Want to listen to this article out loud? Hear it on Slate Voice.
When I saw images of white supremacists raging through Charlottesville this past week, I was angered and saddened, but I was not surprised.
I was raised in Forsyth County, Georgia, one of the most notorious “white counties” in America, and a place where mob violence was the law of the land for nearly a century. After a young woman was murdered there in the fall of 1912, whites lynched a local black man, then waged a months-long campaign of terror that drove out every last black neighbor. For decades after, residents attacked any nonwhite who dared to step over the county line and kept Forsyth all-white throughout my childhood in the 1970s. In 1987, when a group of locals, including my family, marched to protest the ongoing segregation, we were met by an army of white supremacists who vowed to “Keep Forsyth White” and paraded through the streets of my hometown with nooses slung over their shoulders.
This week I have heard many white people express astonishment that such racial hatred is still part of American life. Michael Eric Dyson rightly calls such naïveté our “fatal forgetfulness.” For there is nothing new about what happened in Charlottesville, and we don’t have to look back more than a few years to find other examples of white terrorists killing innocent people: from James Harris Jackson’s 2017 stabbing of Timothy Caughman on a street in Manhattan; to Dylann Roof’s massacre of nine parishioners at Emanuel AME Church in Charleston, South Carolina, in 2015; to Wade Michael Page’s 2012 shooting spree at the Sikh Temple in Oak Creek, Wisconsin.
While the list of such attacks grows longer every year, with Heather Heyer’s name now added, many white moderates cling to the fantasy that the next generation will inevitably be less racist. But growing up in the apartheid world of Forsyth County taught me that racism is not a mysterious fever that simply passes with time. It is a culture that is learned, and passed down. I watched that process all through my childhood, as kids at my elementary school told more and more racist jokes every year, and gradually hardened, right before my eyes, into the vicious bigotry of their parents and grandparents. By the time we were teenagers, I recognized some of my old classmates in the mob of locals who threw rocks and bottles at peaceful marchers in 1987.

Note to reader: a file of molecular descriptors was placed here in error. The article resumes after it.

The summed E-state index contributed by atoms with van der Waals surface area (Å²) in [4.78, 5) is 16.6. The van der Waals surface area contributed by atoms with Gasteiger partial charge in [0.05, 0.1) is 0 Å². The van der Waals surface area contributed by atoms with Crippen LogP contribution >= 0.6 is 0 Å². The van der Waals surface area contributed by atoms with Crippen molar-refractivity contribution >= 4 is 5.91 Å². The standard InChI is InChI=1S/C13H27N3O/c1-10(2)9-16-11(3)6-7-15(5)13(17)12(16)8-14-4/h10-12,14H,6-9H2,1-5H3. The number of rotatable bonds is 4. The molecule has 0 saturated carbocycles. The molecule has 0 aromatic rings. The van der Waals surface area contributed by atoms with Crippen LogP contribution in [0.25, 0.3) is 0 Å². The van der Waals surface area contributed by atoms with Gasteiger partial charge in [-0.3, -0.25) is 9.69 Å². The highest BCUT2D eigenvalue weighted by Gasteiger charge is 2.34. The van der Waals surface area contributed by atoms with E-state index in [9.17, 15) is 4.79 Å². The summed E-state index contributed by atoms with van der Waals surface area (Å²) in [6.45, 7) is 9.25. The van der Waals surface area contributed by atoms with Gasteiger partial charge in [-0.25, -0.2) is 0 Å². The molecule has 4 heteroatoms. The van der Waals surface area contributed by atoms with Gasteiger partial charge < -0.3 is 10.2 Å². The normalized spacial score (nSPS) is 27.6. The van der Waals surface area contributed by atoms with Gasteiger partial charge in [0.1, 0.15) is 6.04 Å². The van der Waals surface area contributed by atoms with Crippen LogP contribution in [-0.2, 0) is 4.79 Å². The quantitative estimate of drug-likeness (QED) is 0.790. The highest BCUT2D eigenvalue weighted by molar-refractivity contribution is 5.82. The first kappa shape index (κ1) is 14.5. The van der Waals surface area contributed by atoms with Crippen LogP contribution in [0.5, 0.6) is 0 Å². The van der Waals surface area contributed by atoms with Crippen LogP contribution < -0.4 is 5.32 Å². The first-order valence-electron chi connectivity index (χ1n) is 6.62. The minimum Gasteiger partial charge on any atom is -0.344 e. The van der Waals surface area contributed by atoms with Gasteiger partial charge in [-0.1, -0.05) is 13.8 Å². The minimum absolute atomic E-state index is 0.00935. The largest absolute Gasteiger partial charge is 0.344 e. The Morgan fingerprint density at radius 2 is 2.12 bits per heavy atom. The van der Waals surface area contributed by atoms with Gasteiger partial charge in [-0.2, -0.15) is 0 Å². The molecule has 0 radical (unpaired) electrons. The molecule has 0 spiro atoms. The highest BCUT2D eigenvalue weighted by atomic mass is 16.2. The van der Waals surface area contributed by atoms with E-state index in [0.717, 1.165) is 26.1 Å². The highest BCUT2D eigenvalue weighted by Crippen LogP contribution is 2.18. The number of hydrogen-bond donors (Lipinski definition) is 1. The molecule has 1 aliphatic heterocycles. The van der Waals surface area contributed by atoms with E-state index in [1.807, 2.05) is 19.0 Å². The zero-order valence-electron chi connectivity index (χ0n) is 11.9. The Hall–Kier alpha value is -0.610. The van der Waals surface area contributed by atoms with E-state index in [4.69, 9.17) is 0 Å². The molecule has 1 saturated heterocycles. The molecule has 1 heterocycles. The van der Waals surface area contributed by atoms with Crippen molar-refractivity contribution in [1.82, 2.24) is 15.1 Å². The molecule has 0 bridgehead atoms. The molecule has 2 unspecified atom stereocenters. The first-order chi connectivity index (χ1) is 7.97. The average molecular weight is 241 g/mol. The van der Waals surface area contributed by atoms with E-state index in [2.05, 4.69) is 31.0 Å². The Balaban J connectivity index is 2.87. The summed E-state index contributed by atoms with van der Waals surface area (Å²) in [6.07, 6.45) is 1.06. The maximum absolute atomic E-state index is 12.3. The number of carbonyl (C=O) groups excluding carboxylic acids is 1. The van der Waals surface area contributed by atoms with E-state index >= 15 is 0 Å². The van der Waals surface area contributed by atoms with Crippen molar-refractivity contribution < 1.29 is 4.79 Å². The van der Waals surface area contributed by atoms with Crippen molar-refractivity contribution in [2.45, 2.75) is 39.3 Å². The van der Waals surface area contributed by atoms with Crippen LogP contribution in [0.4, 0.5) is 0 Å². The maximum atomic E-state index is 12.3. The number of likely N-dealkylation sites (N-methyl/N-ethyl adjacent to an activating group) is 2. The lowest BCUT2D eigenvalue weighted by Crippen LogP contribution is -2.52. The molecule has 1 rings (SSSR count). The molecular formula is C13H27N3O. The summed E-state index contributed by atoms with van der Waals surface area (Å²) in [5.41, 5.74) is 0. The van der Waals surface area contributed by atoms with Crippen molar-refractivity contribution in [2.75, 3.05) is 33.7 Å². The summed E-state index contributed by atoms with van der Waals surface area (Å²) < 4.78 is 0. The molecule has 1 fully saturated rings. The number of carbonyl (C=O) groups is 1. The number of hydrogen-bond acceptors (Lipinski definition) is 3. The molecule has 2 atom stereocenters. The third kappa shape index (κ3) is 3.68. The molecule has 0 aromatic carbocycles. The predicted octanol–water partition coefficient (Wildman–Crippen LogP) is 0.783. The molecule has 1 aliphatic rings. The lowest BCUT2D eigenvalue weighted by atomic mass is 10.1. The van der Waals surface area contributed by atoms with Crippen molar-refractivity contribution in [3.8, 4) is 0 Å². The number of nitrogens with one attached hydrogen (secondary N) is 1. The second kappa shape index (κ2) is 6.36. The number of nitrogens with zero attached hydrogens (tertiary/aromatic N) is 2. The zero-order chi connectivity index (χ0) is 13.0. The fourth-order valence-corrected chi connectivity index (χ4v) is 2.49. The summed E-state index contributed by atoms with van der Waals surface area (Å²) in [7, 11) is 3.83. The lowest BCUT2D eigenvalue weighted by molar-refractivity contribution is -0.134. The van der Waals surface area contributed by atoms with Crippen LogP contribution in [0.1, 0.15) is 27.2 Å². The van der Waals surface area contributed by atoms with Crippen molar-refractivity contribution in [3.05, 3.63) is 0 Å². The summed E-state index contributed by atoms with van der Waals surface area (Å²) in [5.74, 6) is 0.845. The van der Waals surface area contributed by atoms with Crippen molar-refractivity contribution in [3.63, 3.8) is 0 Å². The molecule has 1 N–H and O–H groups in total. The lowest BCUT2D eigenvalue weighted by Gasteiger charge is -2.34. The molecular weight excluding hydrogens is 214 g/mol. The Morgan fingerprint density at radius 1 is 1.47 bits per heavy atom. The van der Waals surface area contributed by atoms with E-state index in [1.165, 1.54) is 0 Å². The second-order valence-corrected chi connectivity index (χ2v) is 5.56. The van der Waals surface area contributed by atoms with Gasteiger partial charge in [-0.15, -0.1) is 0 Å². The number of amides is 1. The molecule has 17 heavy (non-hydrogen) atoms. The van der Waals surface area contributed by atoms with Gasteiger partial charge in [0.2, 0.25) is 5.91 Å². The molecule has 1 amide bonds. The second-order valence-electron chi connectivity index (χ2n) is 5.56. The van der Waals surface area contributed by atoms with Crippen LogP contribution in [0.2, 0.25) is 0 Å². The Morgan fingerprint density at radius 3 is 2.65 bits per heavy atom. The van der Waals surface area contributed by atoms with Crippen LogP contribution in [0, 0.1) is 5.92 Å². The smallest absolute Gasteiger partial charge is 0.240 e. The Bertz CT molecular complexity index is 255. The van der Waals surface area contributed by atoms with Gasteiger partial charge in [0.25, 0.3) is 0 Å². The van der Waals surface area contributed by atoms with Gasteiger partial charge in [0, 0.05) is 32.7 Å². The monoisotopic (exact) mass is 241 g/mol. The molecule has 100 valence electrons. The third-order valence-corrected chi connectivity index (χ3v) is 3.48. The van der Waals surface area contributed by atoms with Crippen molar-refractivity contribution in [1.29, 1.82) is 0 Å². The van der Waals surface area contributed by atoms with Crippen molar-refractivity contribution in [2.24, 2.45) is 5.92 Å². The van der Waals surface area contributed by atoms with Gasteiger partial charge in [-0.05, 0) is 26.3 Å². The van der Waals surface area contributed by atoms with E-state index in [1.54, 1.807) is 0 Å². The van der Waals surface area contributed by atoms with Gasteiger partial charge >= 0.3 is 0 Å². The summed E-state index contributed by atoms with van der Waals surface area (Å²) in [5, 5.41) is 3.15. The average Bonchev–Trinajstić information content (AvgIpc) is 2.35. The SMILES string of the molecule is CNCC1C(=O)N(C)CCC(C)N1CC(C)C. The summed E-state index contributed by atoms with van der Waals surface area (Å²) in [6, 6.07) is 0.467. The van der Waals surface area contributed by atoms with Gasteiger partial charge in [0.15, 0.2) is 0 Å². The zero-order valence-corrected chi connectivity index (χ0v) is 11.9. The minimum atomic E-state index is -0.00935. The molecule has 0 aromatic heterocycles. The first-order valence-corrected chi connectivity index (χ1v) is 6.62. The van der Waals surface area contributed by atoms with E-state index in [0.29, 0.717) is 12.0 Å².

In the wake of Charlottesville, our national battles lines are drawn just as clearly as they were that day in Forsyth, when civil rights leader Hosea Williams stood on one side of a country road singing “We Shall Overcome,” and on the other side seething whites chanted, “Go Home Nigger! Go Home Nigger!”
Now, as then, it is not the actions of violent mob members that will tip the scales but the choices of those tempted to remain quiet. The whites-only rule lasted for decades in Forsyth County not because groups of white men committed acts of violence, but because thousands of their friends, relatives, neighbors, and co-workers upheld a code of silence. By refusing to publicly condemn bigotry that, privately, they did not condone, even peaceful Forsyth residents were complicit in the crime. For years, our silence was interpreted as consent.
A decade ago, I finally woke from my own “fatal forgetfulness” and began researching the buried history of the racial cleansing that transformed Forsyth in 1912 and cast a century-long shadow of hate. And that, ultimately, is what the Charlottesville debate is about: whether good and decent white Americans are willing to give up our innocence, break our habit of silent complicity with racial injustice, and finally face our black brothers and sisters with honesty, empathy, and compassion. Removing monuments to the men who enslaved their ancestors is, truly, the very least we can do. It is not the end of our long-deferred process of truth and reconciliation, but a way to finally begin.